According to one of the most reputable surveys of its kind, the National Comorbidity Study Replication (NCS-R), almost one in five Americans has met the criteria for an anxiety disorder over the past year, and an estimated one in three people will experience an anxiety disorder in their lives. Bearing in mind that in 1980, the Diagnostic and Statistical Manual of Mental Disorders (DSM) estimated lifetime prevalence rates of anxiety disorders in the 2 to 4% range, it is safe to say that the diagnosing of anxiety disorders has spiked in recent decades.Read More
Confessing to a friend or family member that you were entering therapy used to mean something. It was akin to divulging that you were embarking on a quasi-spiritual endeavor to take an honest inventory of your past, to forge a truer self, to develop a greater capacity to love, to learn to live more intentionally. It also meant to better understand and productively express your emotions, and so alleviate anxiety and depression stemming from the suppression of self.
But we live not in the age of therapy, but of “mental health interventions.” The prevailing wisdom is that people are better off managing their mental health symptoms by turning to medications and availing themselves of short-term therapy aimed at speedily correcting thinking errors and changing unwanted behaviors. This is due to several pernicious myths about what treatment is effective and what kind of psychotherapy coverage is actually available under most health plans.Read More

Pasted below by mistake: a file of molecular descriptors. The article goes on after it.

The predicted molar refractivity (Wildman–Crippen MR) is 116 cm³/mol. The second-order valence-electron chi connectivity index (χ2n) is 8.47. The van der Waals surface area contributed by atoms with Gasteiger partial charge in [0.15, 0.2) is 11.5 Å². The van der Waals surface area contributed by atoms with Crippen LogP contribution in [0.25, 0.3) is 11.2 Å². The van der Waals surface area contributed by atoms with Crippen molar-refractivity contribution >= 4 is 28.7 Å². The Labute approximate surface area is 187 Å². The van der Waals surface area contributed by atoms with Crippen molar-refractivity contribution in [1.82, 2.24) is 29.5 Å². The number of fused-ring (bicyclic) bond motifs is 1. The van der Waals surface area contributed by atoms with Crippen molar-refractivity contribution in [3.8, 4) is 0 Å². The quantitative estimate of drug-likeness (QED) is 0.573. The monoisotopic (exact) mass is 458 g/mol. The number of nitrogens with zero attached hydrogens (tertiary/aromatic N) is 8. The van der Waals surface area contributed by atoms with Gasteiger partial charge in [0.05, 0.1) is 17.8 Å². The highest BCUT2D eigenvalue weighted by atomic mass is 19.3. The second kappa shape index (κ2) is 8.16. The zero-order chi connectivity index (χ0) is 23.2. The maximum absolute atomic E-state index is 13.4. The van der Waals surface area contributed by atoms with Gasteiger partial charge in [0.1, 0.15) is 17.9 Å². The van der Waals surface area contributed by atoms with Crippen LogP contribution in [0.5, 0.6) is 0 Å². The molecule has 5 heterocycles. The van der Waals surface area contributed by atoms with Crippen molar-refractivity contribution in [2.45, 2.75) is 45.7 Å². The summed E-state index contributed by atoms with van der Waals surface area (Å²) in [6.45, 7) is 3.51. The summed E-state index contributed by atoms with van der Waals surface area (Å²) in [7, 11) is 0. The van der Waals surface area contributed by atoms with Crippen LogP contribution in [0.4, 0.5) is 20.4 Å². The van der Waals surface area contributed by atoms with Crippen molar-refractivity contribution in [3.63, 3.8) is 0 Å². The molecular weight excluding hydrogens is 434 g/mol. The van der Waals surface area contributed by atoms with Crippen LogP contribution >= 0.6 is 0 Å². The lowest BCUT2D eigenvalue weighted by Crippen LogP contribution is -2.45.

Americans are well aware that their health insurance premiums have increased steadily in recent years. The data substantiate it. According to Mercer’s 2017 National Survey of Employer-Sponsored Health Plans, large employers have absorbed a 3 percent annual increase in health insurance costs over the past five years, and will be hit by a 4.3 percent increase in 2018. What people aren’t privy to is that psychotherapy reimbursement rates have been stagnant or in decline for several decades, even though insurance premiums have risen sharply. This is mystifying given that the vast majority of people afflicted with anxiety and depression prefer psychotherapy over medications, science shows it rivals or even exceeds the benefits of medications, and it yields a “medical-cost offset,” or saves insurance carriers money on avoidable medical costs.Read More
Upon becoming licensed ten years ago, I began scampering around in search of “gigs” to supplement the meager income I was making as a part-time community-mental health therapist and college lecturer. It was my good fortune to land a two-year position with Teri Solochek, an educational consultant in the San Fernando Valley who was well known for conducting psychoeducational testing with the wayward children of the upper-strata and placing them in high-end therapeutic boarding schools around the country. I nodded politely and disguised my ignorance when she spoke of psychoeducational testing, assuming it was a of hybridization of the more regal psychodiagnostic testing that we are all trained to do in graduate school. Indeed, my stint with Teri Solochek proved to be auspicious and I incorporated psychoeducational testing as a dimension of my own private practice.Read More